Prime Time Communications has expanded HD services to subscribers in Salt Lake City by upgrading to MPEG-4. The changeover took two weeks in May and involved 3800 customers.

“We pulled techs from every locations around the country, with appointments going from 7 am to 10:00 pm,” said Bryon Wentzlaff, director of sales at Prime Time.

Prime Time offers IP-based services to more than 10,000 subscribers. These newly upgraded subscribers had been customers of Mstar, a Utah-based Internet service provider that Prime Time acquired in May.

The termination of the Mstar’s wholesale video feed from Broadweave Networks precipitated the switch. Wentzlaff said the loss of video was staggered, with the final feed getting pulled on May 11. Prime Time’s video comes from Avail Media and the NCTC.

In addition to MPEG-4 video feeds, the project involved software, hardware and labor. In particular: a Mineva middleware software upgrade, the use of Amino AmiNET130 and AmiNET530 HD set-tops, and focused customer interaction both during and prior to the two-week transition that began on May 4.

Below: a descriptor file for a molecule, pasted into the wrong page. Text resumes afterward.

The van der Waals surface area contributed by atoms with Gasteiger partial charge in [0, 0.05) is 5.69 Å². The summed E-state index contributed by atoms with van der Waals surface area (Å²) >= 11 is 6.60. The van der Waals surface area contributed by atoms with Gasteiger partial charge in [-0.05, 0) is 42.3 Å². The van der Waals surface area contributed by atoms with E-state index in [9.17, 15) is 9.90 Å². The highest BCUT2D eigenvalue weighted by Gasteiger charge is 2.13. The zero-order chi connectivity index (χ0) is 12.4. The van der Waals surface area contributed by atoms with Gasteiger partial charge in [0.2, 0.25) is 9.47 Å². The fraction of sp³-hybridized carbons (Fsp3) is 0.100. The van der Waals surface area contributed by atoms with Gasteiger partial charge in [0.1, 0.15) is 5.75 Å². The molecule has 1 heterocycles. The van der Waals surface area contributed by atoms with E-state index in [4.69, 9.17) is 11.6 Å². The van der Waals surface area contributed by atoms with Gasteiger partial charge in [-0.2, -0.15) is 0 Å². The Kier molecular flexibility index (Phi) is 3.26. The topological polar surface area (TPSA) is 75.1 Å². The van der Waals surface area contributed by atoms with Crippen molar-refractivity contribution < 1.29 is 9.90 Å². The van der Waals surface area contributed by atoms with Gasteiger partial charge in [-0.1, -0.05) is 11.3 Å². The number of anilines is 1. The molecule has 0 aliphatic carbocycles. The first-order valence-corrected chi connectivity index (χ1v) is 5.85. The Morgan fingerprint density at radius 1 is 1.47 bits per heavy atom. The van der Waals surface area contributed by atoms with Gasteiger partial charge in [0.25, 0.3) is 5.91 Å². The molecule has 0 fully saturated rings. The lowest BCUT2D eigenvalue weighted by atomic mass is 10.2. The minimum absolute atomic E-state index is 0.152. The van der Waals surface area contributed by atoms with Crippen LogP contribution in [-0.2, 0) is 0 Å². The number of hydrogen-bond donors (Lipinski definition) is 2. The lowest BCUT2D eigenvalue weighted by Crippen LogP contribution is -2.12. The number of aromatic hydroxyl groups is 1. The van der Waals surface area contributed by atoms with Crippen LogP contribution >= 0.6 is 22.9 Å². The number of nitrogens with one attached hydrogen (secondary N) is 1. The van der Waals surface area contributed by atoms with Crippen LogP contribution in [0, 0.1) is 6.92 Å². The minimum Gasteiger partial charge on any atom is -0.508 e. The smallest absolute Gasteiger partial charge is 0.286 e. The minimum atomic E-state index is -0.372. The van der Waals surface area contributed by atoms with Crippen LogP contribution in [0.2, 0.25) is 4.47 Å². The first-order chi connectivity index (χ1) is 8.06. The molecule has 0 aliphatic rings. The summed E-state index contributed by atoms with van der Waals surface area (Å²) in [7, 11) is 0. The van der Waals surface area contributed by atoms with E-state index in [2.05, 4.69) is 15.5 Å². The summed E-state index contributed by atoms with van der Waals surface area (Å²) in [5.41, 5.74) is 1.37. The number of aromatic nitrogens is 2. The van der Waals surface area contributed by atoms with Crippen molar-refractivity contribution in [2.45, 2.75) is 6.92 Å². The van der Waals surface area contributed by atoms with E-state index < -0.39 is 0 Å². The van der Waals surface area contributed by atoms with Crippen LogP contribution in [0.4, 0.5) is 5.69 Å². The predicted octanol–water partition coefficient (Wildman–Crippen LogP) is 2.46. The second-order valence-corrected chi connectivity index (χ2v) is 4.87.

“Letters, emails and then phone recordings,” Wentzlaff said.

The bottom line was the retention of most subscribers. “We had budgeted for a 300 sub loss,” Wentzlaff said. “We lost about 90 subs.”

The upgrade increased Prime’s HD offering in this system to more than 60 channels.

Prime has three IPTV headends using a mixture of Alcatel-Lucent and Calix GPON equipment in Utah, Colorado and Nevada. Two systems are mix of fiber to the home (FTTH) and hybrid fiber coax. (HFC). Its properties include systems in Denver; Colorado Springs; Gulf Port, Mississippi; Lake Las Vegas, Nevada; St. George and Salt Lake City, Utah.

In Utah, Prime Time also partners with Utopia (Utah Telecommunication Open Infrastructure Agency), a municipal fiber to the home (FTTH) project. Wentzlaff said Prime Time is one of five service provider partners, and the only triple-play provider.

—Jonathan Tombes

The Daily


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